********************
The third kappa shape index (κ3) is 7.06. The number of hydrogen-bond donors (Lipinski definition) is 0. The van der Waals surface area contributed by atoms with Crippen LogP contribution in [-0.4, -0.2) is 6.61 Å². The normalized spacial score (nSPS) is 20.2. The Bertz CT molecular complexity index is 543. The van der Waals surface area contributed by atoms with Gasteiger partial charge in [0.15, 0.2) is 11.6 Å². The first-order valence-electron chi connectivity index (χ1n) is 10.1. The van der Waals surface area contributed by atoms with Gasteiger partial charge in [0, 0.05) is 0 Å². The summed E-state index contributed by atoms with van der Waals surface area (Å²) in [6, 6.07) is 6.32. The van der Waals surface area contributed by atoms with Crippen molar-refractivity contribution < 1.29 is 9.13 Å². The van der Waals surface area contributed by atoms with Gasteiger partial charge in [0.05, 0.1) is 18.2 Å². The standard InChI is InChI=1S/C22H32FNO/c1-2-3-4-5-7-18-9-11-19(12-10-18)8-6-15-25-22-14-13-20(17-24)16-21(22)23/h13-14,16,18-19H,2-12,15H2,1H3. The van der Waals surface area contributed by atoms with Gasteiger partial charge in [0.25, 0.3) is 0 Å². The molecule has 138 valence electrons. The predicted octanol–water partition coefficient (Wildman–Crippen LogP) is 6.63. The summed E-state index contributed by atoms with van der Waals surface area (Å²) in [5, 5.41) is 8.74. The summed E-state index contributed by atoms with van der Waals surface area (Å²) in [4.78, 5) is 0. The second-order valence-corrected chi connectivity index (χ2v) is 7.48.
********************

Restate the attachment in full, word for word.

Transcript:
The third kappa shape index (κ3) is 7.06. The number of hydrogen-bond donors (Lipinski definition) is 0. The van der Waals surface area contributed by atoms with Crippen LogP contribution in [-0.4, -0.2) is 6.61 Å². The normalized spacial score (nSPS) is 20.2. The Bertz CT molecular complexity index is 543. The van der Waals surface area contributed by atoms with Gasteiger partial charge in [0.15, 0.2) is 11.6 Å². The first-order valence-electron chi connectivity index (χ1n) is 10.1. The van der Waals surface area contributed by atoms with Gasteiger partial charge in [0, 0.05) is 0 Å². The summed E-state index contributed by atoms with van der Waals surface area (Å²) in [6, 6.07) is 6.32. The van der Waals surface area contributed by atoms with Crippen molar-refractivity contribution < 1.29 is 9.13 Å². The van der Waals surface area contributed by atoms with Gasteiger partial charge in [0.05, 0.1) is 18.2 Å². The standard InChI is InChI=1S/C22H32FNO/c1-2-3-4-5-7-18-9-11-19(12-10-18)8-6-15-25-22-14-13-20(17-24)16-21(22)23/h13-14,16,18-19H,2-12,15H2,1H3. The van der Waals surface area contributed by atoms with Gasteiger partial charge in [0.25, 0.3) is 0 Å². The molecule has 138 valence electrons. The predicted octanol–water partition coefficient (Wildman–Crippen LogP) is 6.63. The summed E-state index contributed by atoms with van der Waals surface area (Å²) in [5, 5.41) is 8.74. The summed E-state index contributed by atoms with van der Waals surface area (Å²) in [4.78, 5) is 0. The second-order valence-corrected chi connectivity index (χ2v) is 7.48.